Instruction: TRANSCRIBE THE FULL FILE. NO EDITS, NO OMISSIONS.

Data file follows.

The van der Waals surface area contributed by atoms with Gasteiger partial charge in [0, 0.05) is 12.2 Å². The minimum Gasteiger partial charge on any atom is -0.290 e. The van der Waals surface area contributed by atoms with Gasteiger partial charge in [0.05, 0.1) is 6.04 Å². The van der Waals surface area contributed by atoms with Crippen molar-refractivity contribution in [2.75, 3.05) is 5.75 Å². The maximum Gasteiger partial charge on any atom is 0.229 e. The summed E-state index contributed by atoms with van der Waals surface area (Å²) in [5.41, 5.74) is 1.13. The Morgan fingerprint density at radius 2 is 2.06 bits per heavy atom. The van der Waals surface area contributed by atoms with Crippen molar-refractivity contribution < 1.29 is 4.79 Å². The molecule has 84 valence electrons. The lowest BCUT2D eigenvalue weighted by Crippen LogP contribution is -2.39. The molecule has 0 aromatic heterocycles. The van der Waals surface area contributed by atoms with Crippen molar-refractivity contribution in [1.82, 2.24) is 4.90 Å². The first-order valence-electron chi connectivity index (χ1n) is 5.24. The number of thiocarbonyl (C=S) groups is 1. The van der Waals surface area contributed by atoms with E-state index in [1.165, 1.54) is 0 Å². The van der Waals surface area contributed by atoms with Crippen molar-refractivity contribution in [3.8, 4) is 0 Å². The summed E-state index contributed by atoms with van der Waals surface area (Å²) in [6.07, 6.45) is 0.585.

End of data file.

The van der Waals surface area contributed by atoms with Gasteiger partial charge in [0, 0.05) is 12.2 Å². The minimum Gasteiger partial charge on any atom is -0.290 e. The van der Waals surface area contributed by atoms with Gasteiger partial charge in [0.05, 0.1) is 6.04 Å². The van der Waals surface area contributed by atoms with Crippen molar-refractivity contribution in [2.75, 3.05) is 5.75 Å². The maximum Gasteiger partial charge on any atom is 0.229 e. The summed E-state index contributed by atoms with van der Waals surface area (Å²) in [5.41, 5.74) is 1.13. The Morgan fingerprint density at radius 2 is 2.06 bits per heavy atom. The van der Waals surface area contributed by atoms with Crippen molar-refractivity contribution < 1.29 is 4.79 Å². The molecule has 84 valence electrons. The lowest BCUT2D eigenvalue weighted by Crippen LogP contribution is -2.39. The molecule has 0 aromatic heterocycles. The van der Waals surface area contributed by atoms with Crippen molar-refractivity contribution in [1.82, 2.24) is 4.90 Å². The first-order valence-electron chi connectivity index (χ1n) is 5.24. The number of thiocarbonyl (C=S) groups is 1. The van der Waals surface area contributed by atoms with E-state index in [1.165, 1.54) is 0 Å². The van der Waals surface area contributed by atoms with Crippen molar-refractivity contribution in [3.8, 4) is 0 Å². The summed E-state index contributed by atoms with van der Waals surface area (Å²) in [6.07, 6.45) is 0.585.